Marion creates land bank
Marion city council established a land bank Monday to help develop property.
“It’s a separate governmental entity, which can be used to facilitate the acquisition and the disposition of property,” city administrator Roger Holter said. “The key characteristics of it, it creates ad valorem tax benefits and it streamlines the purchase and sales process of getting rehabilitated properties back on the tax roll.”
The stated goal in the ordinance of the land bank will be to return tax-delinquent property to productive use that benefits the community. Preference will be given to proposals that promote homeownership, improve neighborhoods, and otherwise promote the city’s economic and social interests.
Holter said there are at least 84 properties currently delinquent in Marion. The land bank could provide some relief to those properties, he said.
The city acquired a property in the last two weeks, a house on Sherman St. with half a year of unpaid taxes that had been targeted for demolition.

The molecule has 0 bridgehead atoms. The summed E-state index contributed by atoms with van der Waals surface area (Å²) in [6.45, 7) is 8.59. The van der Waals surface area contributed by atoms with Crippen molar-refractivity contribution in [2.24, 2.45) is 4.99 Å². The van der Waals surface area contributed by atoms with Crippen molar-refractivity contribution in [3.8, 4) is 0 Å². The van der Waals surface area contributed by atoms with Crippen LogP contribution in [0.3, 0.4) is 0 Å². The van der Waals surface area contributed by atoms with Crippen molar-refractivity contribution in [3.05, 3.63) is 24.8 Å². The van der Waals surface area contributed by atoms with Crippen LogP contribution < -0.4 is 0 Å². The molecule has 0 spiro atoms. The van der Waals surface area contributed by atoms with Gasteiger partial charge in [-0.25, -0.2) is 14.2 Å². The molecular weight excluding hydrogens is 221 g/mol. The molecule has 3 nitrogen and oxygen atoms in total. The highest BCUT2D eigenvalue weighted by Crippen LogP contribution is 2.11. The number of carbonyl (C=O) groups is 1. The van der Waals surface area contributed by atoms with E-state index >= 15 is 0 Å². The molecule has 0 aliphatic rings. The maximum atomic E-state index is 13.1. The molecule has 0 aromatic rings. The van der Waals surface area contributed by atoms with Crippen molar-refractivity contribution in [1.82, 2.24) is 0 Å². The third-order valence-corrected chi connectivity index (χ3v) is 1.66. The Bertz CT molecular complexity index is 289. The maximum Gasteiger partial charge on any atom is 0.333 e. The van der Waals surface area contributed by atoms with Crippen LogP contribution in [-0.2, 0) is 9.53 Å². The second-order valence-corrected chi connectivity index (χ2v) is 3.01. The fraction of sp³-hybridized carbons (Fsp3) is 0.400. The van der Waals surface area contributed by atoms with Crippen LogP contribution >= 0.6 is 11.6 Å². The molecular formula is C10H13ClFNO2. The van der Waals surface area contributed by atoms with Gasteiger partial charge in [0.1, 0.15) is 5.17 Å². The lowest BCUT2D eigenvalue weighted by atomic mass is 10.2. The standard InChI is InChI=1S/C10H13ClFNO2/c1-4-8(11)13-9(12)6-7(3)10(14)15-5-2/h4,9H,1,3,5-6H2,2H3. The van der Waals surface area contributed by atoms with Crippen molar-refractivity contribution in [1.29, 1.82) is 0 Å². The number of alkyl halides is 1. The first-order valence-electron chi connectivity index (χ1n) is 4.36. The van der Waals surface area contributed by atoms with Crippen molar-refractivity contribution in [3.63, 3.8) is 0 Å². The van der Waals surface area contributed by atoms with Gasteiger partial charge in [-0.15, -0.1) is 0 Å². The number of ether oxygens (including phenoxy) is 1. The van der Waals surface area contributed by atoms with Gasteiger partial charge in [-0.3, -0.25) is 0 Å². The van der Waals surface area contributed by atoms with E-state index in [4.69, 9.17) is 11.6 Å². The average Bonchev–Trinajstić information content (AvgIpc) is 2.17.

The city will not have to pay taxes on property in the land bank.
The land bank can also handle abandoned properties and vacant lots. Land bank properties do not have to be vacant or delinquent.
The land bank may sell property without competitive bidding. Property can be donated or purchased by the land bank, but it does not have to accept donations, Mayor Todd Heitschmidt said.
Council member Chris Costello asked if land banks have stimulated development in other towns.
“The best example of it working is Greensburg,” Holter said, citing a large bank of properties rehabilitated.
Holter listed Lyons as another similarly-sized town with an effective land bank. Lyons brought 18 properties back onto tax rolls in a five-year period, he said.
“I can see it becoming beneficial if everything works out as presented,” council member Melissa Mermis said.
“If all else fails, you dissolve it by ordinance,” Holter said.
In other action:
- City crews will have a new 2018 International trash truck after approval of a lease-purchase agreement with Central National Bank. Heitschmidt, a bank employee, abstained from the vote.
- The city will temporarily lease property to The Building Center and Marion Marble and Granite Works so The Building Center can avoid construction delays. The property was part of an old railroad bed. The county and state both have correct paperwork, but the National Transportation Safety Board is searching for it. Council member John Wheeler abstained.
Last modified Oct. 25, 2017